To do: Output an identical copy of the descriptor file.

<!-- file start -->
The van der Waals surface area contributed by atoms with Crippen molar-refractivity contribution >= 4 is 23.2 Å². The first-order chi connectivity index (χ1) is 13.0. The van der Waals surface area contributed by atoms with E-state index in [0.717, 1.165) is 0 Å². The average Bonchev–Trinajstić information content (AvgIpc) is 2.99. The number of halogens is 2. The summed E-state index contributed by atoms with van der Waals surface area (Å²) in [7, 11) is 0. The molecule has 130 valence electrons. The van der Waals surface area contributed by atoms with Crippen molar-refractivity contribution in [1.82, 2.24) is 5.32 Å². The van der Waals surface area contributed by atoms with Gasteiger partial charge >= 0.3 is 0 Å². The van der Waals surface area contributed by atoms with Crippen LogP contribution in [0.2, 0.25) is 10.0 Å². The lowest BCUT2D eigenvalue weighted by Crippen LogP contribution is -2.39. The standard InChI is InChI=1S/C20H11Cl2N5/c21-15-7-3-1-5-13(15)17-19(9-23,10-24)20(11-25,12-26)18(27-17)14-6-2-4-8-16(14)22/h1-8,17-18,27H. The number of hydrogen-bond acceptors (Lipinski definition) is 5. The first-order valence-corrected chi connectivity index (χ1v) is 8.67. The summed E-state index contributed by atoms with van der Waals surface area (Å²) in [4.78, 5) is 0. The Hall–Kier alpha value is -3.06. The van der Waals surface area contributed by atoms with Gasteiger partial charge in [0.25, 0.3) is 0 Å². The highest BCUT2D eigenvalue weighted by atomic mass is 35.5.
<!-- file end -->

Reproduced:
The van der Waals surface area contributed by atoms with Crippen molar-refractivity contribution >= 4 is 23.2 Å². The first-order chi connectivity index (χ1) is 13.0. The van der Waals surface area contributed by atoms with E-state index in [0.717, 1.165) is 0 Å². The average Bonchev–Trinajstić information content (AvgIpc) is 2.99. The number of halogens is 2. The summed E-state index contributed by atoms with van der Waals surface area (Å²) in [7, 11) is 0. The molecule has 130 valence electrons. The van der Waals surface area contributed by atoms with Crippen molar-refractivity contribution in [1.82, 2.24) is 5.32 Å². The van der Waals surface area contributed by atoms with Gasteiger partial charge >= 0.3 is 0 Å². The van der Waals surface area contributed by atoms with Crippen LogP contribution in [0.2, 0.25) is 10.0 Å². The lowest BCUT2D eigenvalue weighted by Crippen LogP contribution is -2.39. The standard InChI is InChI=1S/C20H11Cl2N5/c21-15-7-3-1-5-13(15)17-19(9-23,10-24)20(11-25,12-26)18(27-17)14-6-2-4-8-16(14)22/h1-8,17-18,27H. The number of hydrogen-bond acceptors (Lipinski definition) is 5. The first-order valence-corrected chi connectivity index (χ1v) is 8.67. The summed E-state index contributed by atoms with van der Waals surface area (Å²) in [4.78, 5) is 0. The Hall–Kier alpha value is -3.06. The van der Waals surface area contributed by atoms with Gasteiger partial charge in [0.25, 0.3) is 0 Å². The highest BCUT2D eigenvalue weighted by atomic mass is 35.5.